Ministers of the European Union of Foreign Affairs have imposed new sanctions on Iranian religious leaders, senior officials and top state media employees over new crackdowns on antigovernment protests and supplying drones to Russia for use in Ukraine.
Twenty individuals and one entity were sanctioned on Monday over human rights abuses, while four more people and as many entities were added over the issue of drones. Sanctions include freezing of assets and travel bans to the EU.
The state-owned Islamic Republic of Iran Broadcasting had its assets frozen; the EU said the media outlet was a “mouthpiece” for “the violent response to the recent demonstrations in Iran”.
Iranians have protested against the government’s restrictions on their daily lives since late September, following the death of 22-year-old Mahsa Amini, who was arrested for allegedly violating the Islamic Republic’s strict dress code.
The antigovernment protests, which have turned into a popular revolt by Iranians from all sections of society, now pose one of the biggest challenges to the country’s leaders since the 1979 Iranian revolution, which led to the establishment of the Islamic Republic.
The EU “will take any action we can to support the young women and peaceful demonstrators”, said the bloc’s foreign policy chief, Josep Borrell.
In a statement, the ministers said: “The European Union strongly condemns the widespread, brutal and disproportionate use of force by the Iranian authorities against peaceful protesters, including women and children, leading to the loss of hundreds of lives.”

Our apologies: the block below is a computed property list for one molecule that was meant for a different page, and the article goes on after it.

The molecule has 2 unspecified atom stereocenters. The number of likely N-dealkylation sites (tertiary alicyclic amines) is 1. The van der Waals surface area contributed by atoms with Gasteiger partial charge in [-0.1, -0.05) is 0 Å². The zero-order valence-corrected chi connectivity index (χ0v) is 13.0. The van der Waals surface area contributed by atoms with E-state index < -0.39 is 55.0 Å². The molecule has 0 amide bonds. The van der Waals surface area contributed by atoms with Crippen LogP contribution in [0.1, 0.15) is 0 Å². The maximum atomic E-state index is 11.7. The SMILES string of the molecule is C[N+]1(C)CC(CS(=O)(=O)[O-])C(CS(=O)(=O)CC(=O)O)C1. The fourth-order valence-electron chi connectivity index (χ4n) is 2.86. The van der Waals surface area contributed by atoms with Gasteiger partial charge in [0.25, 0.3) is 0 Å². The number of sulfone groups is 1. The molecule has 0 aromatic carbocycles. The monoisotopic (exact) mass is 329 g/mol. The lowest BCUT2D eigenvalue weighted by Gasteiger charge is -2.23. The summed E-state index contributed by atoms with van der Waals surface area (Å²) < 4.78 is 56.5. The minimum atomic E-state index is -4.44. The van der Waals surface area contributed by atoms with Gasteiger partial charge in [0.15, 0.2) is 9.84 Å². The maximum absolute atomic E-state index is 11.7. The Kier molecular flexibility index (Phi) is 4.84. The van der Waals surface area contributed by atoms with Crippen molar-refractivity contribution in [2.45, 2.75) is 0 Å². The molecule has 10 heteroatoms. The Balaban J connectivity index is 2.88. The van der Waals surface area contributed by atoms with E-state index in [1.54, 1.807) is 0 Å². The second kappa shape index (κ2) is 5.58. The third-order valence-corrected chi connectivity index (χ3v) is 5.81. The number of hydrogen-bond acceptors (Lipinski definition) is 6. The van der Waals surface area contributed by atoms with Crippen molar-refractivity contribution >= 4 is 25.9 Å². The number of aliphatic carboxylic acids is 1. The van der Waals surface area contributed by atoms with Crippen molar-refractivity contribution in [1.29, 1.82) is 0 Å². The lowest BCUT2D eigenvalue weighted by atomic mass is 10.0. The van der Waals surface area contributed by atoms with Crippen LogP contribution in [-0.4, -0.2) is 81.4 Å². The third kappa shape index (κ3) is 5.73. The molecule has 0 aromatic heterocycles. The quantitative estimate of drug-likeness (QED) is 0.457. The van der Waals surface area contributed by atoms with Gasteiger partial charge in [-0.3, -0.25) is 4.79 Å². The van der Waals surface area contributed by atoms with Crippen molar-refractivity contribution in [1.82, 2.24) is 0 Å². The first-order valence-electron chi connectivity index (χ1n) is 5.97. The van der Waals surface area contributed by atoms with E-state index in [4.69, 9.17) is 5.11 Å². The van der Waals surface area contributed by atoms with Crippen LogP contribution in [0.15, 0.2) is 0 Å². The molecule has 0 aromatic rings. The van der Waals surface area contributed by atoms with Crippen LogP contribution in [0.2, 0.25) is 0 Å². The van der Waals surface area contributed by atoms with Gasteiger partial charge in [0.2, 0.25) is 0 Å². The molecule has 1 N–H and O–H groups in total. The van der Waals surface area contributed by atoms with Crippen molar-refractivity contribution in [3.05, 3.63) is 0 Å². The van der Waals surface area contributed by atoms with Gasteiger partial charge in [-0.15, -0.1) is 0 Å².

On Monday, Iran executed a second man, who was arrested during the nationwide protests, by publicly hanging him from a construction crane as a dire warning to other protesters.
“With this sanctions package, we are targeting, in particular, those who are responsible for the executions [and] the violence against innocent people,” said German Foreign Minister Annalena Baerbock.
Iranian drones in Ukraine
The ministers also hit out at Iran for supplying drones to Russia, saying the “weapons provided by Iran are being used indiscriminately by Russia against Ukrainian civilian population and infrastructure, causing horrendous destruction and human suffering”.
Russia stands accused of sending Iranian-made drones over Ukraine to strike at power plants and other key infrastructure. The EU has said it had evidence that Iran sold drones to Russia since the war began in February.
In recent weeks, despite denials by Iran and Russia, images of the Shahed-136 drones (rebranded in Russia as Geran-2), their distinctive delta wings silhouetted against the sky, have circulated around the global media.
Iran has confirmed it shipped a small number of drones to Russia, but that it had done so before Moscow’s invasion of Ukraine.
Western leaders have said that they believe Tehran will also soon supply Russia with ballistic missiles.
The foreign ministers warned Iran against supplying more weapons, and “in particular, any steps towards possible transfers of short-range ballistic missiles to Russia, which would constitute a serious escalation”.
They said the EU would respond to any act that supports Russian aggression against Ukraine “and hold Iran accountable, including through additional restrictive measures”.
Last month, the EU imposed sanctions on the chief of Iran’s Revolutionary Guard, the guard corp’s Aerospace Force and a company making drones that the bloc said Russia has used in Ukraine.